Configuration Steering Boards (CSBs) and Testing: CSBs have been especially helpful in adjusting requirements (both to provide a forum for the deliberate addition of some requirements as well as removing some requirements where they don’t make sense). This process should be extended to include using the CSB process to adjust test plans and requirements as well rather than allowing independent members of the test community virtually unlimited authority to commit programs to cost and schedule of tests that the operational leaders of the Service do not believe are warranted. Similarly, it would provide a forum for those same uniformed leaders to insist on testing that might otherwise be overlooked.
COTS and NDI Acquisition: Financial Management Regulation must be clarified to provide consistent guidance on the use of procurement funds in lieu of research, development, test and evaluation (RDT&E) funds to test Commercial Off the Shelf (COTS) and Non-Developmental Items (NDI). This has tremendous impacts across my portfolio, which is heavily reliant on COTS/NDI and could mitigate additional funding stability risks if properly clarified where both the budget analysts and the lawyers agree on the flexibility to use either procurement or RDT&E to test COTS/NDI.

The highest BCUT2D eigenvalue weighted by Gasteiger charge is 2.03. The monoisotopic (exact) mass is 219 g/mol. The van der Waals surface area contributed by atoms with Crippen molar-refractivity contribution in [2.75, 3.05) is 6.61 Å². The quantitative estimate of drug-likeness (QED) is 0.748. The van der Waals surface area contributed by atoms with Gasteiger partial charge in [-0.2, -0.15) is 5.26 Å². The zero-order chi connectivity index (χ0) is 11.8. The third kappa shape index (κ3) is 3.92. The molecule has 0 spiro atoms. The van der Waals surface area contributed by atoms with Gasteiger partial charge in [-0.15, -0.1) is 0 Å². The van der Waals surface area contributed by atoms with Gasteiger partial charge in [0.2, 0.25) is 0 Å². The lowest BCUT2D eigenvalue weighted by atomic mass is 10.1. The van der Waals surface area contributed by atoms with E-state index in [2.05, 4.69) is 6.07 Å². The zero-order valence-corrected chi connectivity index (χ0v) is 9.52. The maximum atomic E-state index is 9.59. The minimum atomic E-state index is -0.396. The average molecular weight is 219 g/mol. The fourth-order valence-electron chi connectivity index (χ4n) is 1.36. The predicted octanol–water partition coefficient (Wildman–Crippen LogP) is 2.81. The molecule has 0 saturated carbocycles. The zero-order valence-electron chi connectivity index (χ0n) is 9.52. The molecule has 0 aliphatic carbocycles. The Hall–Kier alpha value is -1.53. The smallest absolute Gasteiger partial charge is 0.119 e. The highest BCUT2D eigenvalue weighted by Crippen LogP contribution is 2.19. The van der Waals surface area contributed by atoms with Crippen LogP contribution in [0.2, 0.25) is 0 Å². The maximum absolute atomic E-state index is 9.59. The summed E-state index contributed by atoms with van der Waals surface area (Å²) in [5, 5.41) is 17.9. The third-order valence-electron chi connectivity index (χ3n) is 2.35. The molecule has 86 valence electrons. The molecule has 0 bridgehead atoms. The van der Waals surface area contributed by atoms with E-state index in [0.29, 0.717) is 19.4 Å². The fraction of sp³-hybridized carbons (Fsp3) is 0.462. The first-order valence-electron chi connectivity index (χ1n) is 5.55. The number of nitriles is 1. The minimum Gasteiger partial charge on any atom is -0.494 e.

Cyber Security Testing: Cyber testing and the ability to achieve a “Survivable” rating in an official operational test environment continues to be nearly impossible for a Program of Record (POR) to achieve. Test criteria are not well defined and, even if requirements are met, the standards and scope is “independently” determined by the OTA or DOT&E for success. The threat portrayal often exceeds the capabilities of a Blue Force Team (i.e., nation-state threat going against a brigade-level formation), focuses more on “insider” threat of unreasonable proportions, and minimizes the importance of “defense in depth” approach. Recommend better definition for standard cyber rules of engagement at operational test, the allowance for external cyber protection teams, and that test reports focus on the program under test (not the overall “network”).
Fiscal Law Constraints: It is likely pie in the sky, but to operate with a single color of money would greatly improve our efficiency and effectiveness. We spend far too much time trying to discern the gray areas that exist between the appropriations. Functioning with Operation and Maintenance dollars during periods of continuing resolutions and severe cash distribution challenges, makes continuity of support a challenge and results in all sorts of bizarre contract actions. If we operated primarily in an Other Procurement world with narrow definition on true RDT&E (introduction of truly new functional envelopes), we would be much more efficient and effective stewards.